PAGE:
Abusive Behavior: How to Recognize Emotional Abuse
Emotional abuse is more common than you might think. The victim often has a difficult time recognizing it because of the various manipulations that are used to inflict it. However, it is imperative that you understand it’s signs and how to thwart it, because it is in fact a form of domestic violence.
Emotional abuse can be generally defined as using manipulation, fear, intimidation and guilt (among other things) to control someone and undermine their self-confidence, self importance, and ability to get along competently in life. The reason it causes so much confusion is because it can be subtle and elusive. People often don’t realize it is happening to them, no matter how smart, capable or self-aware they are.
How Do You know You Are a Victim of Emotional Abuse?
- Feeling shut off from family and friends: The abuser feels weak around those he or she feels are stronger. Family and friends are a source of support and strength to the victim and therefore MUST either be minimized in the mind of the victim or the victim must be cut off from them completely for the abuser to feel more powerful. This is not always done in an obvious or blatant manner. Sometimes the abuser will simply invalidate and attempt to discredit these sources in the mind of the victim to the point where the victim just turns his or her back on their own family and friends.
- Feeling like you’re “walking on eggshells”: Emotional/psychological abusers specialize in finding things to be offended by. The tiniest of infractions can be blown up to catastrophic proportions in the mind of the victim to the point where the victim is afraid to say or do even the simplest things in fear of offending the abuser. Meanwhile, the abuser will make little of his or her own transgressions against the victim by saying the victim “deserved it” or “asked for it” or “had it coming”. Fear of action without approval or permission is a huge control mechanism used by abusers.
- Being made to feel selfish for asking for things you need or want: This is another way of inflicting “manipulation through guilt”. Making the victim feel as though they are a burden on the abuser and/or a burden on others is a powerful control mechanism. Nobody wants to be a burden on anyone else. In fact, a huge majority of suicides are the result of the suicidal person feeling that by being alive he or she is a burden to another or others.
- Being made to feel that your problems are imagined or insignificant: An abuser will often belittle your problems and invalidate them to the point where you begin to doubt your own judgement. This is all done “in your own best interest” (of course). The victim often begins to rely on the abuser’s judgement rather than his or her own judgement. This gives even more control to the abuser.
- Being punished by withholding of attention or affection: Attention and affection are part of a healthy relationship and should never be used as a “reward”, nor should they be withheld as “punishment”. The victim often feels emotionally neglected and feels like he or she needs to continually overcompensate in many areas to “earn” affection from the abuser. There is a constant feeling of “never being good enough” to please the abuser.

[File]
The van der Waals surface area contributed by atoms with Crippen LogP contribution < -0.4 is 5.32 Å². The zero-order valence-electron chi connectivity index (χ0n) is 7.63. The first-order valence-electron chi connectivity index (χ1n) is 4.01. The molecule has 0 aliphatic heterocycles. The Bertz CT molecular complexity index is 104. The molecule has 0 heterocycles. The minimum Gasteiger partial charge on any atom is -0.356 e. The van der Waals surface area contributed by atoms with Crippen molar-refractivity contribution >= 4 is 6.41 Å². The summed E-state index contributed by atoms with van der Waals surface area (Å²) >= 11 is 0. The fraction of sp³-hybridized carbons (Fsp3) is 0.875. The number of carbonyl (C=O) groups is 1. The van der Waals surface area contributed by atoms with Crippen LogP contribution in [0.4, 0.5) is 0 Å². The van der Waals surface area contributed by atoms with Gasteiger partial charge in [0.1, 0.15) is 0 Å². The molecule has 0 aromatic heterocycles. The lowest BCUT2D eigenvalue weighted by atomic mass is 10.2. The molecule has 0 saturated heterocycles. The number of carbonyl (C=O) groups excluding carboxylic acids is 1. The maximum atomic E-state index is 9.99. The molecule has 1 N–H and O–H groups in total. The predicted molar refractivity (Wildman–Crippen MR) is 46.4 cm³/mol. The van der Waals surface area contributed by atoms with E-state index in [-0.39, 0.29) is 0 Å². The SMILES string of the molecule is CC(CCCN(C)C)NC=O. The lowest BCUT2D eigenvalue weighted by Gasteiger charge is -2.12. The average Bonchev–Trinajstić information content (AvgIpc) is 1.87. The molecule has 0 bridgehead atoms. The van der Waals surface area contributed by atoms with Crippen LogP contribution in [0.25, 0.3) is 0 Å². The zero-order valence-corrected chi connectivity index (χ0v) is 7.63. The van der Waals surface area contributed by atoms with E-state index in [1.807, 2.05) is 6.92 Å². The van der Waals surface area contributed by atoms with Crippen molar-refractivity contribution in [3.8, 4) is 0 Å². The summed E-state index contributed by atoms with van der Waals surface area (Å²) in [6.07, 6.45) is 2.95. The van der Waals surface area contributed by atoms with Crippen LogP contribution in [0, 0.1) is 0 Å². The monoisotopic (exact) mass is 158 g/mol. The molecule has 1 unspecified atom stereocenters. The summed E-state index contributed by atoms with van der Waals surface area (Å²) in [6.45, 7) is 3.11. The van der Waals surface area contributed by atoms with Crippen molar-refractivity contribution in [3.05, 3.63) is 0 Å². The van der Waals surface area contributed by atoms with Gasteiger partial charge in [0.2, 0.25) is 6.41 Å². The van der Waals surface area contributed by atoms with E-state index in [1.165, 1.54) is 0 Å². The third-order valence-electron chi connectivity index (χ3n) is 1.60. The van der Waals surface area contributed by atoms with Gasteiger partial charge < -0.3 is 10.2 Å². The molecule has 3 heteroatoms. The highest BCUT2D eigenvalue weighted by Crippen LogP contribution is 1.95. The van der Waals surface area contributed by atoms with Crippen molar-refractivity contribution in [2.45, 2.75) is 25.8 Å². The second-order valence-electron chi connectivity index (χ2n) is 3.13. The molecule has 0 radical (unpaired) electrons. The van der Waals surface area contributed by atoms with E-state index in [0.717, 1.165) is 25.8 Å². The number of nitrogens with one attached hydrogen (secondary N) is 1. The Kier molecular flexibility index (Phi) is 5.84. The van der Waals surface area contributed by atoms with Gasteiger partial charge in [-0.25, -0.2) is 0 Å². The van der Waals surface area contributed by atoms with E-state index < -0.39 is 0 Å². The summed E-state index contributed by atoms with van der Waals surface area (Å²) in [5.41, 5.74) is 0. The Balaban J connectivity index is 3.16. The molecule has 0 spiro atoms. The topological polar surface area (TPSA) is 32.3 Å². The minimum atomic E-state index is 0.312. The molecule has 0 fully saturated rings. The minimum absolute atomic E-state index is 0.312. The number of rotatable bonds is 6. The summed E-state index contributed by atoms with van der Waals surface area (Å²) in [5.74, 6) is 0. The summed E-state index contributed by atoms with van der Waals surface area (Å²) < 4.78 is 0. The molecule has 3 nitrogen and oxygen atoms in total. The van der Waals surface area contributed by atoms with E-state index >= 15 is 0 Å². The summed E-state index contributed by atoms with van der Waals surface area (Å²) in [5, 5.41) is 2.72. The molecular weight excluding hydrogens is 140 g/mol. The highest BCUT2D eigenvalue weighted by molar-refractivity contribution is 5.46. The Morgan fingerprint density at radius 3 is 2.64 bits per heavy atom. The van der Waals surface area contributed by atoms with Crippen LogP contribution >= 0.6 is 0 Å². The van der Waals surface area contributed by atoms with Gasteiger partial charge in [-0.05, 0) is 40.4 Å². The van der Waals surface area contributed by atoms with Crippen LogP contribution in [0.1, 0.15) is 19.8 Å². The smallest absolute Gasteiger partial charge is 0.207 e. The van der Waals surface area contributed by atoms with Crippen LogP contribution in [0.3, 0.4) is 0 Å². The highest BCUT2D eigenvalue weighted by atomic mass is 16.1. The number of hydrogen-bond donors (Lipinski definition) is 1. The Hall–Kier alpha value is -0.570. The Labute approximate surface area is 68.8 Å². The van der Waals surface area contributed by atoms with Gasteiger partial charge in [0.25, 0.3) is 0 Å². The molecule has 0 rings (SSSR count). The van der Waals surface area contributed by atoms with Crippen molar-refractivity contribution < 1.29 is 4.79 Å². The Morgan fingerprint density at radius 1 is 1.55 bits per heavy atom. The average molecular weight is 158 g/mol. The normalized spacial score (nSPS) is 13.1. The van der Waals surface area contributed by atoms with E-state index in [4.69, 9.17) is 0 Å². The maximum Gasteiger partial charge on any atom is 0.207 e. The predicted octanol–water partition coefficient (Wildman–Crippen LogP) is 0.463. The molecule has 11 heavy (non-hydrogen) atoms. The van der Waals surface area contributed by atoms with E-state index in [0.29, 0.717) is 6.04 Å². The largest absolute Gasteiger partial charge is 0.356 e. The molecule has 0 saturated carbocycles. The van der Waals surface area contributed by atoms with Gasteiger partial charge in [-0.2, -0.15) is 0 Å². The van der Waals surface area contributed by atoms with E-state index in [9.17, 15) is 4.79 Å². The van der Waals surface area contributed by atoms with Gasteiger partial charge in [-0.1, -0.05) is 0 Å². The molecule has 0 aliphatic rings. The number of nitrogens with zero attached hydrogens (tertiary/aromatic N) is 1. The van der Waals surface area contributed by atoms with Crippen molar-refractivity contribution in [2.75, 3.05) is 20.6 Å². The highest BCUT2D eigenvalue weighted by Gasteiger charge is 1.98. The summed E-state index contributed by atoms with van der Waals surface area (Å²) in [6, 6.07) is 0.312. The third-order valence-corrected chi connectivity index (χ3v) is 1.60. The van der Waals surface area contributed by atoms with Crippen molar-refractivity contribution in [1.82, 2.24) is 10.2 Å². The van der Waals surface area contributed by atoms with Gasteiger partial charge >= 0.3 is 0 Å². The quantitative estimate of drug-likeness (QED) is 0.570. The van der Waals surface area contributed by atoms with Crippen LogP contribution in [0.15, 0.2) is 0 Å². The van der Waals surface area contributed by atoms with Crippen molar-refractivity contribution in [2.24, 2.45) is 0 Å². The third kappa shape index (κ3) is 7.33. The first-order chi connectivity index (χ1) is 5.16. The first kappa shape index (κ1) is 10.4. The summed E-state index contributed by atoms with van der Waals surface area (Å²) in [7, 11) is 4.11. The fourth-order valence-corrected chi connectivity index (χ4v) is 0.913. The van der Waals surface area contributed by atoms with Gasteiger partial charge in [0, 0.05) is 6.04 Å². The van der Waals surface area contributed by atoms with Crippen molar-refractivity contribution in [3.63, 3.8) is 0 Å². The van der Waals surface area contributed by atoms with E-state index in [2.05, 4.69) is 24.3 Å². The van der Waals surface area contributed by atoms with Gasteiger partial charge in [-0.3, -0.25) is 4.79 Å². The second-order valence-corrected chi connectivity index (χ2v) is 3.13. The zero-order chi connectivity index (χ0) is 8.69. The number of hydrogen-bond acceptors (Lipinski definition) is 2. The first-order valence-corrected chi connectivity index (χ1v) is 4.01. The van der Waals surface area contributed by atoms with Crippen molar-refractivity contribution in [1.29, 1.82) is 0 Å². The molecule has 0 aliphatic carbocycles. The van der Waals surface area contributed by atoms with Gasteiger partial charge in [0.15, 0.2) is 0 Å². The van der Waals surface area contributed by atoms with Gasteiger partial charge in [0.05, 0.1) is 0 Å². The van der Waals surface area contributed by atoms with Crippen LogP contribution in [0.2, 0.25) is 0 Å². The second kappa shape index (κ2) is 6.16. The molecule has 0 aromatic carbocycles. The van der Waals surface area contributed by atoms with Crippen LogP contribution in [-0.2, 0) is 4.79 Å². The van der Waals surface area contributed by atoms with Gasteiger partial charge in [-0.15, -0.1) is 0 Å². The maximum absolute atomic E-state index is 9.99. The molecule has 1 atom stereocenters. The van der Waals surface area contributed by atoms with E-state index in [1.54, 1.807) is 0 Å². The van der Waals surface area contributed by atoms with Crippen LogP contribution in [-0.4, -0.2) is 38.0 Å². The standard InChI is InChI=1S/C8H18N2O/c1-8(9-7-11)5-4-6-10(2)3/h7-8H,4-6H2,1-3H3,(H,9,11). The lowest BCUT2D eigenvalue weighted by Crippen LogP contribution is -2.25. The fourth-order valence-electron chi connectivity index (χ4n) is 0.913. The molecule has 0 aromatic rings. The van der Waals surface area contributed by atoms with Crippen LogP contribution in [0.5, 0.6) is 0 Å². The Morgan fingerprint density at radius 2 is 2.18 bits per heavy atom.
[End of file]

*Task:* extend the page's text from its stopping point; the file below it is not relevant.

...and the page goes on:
- Obsessively being blamed for your partners problems: The abuser will most often fit the profile of being somewhat sociopathic which means that he or she will mostly choose wrong targets as the source of their problems. For example, if the car gets a flat, he or she will blame you, the dog, the cat, the neighbor or anyone else besides the true cause. It is all part of tearing down your walls and defenses to make you more controllable.
- Constantly being accused of hiding something or lying: It is commonly known that a criminal will ALWAYS blame others of what he or she is guilty of. This trait is not only found in criminals. It is true in the general populace. Those with hidden transgressions will always accuse you and others of doing what they themselves are doing. Don’t let the accusations bother you, just let them serve as announcements of what your abuser is doing behind your back.
- Constant criticism, sarcasm, name-calling, etc.: These are the more obvious signs of emotional abuse and are a direct frontal assault designed to invalidate everything about the victim. When the victim is being assaulted in this way over and over again, sometimes for years, it will eventually take its toll. It causes that deflated, hunted, unstable, apathetic feeling that eventually makes you succumb to the abuser.
- Being controlled by fear and intimidation: This one isn’t always as obvious as it may seem that it would be. It can be as subtle as, “It’s a good thing you have me, otherwise you’d never be able to make it”. It can be as obvious as “If you ever leave me, you’ll never see the kids again”. This is emotional blackmail and is the reason in a lot of cases why a person is literally terrified to walk away from the abuser.
- Invalidation of your goals and dreams: Many times this one goes as far as to make you feel guilty for having your goals because you are made to feel as if the achievement of the goal will hurt the abuser in some way. Sometimes it is as obvious as the abuser literally laughing at the victim’s dreams as though they are petty. Either way, without goals and dreams and without purpose in life, the victim feels useless and often feels suicidal.
If you find yourself at the victim end of one or more of the above, it is vitally important that you take action and learn how to either deal with this situation to a finite handling, or fully extract yourself from the abuser altogether. Those are you choices…PERIOD.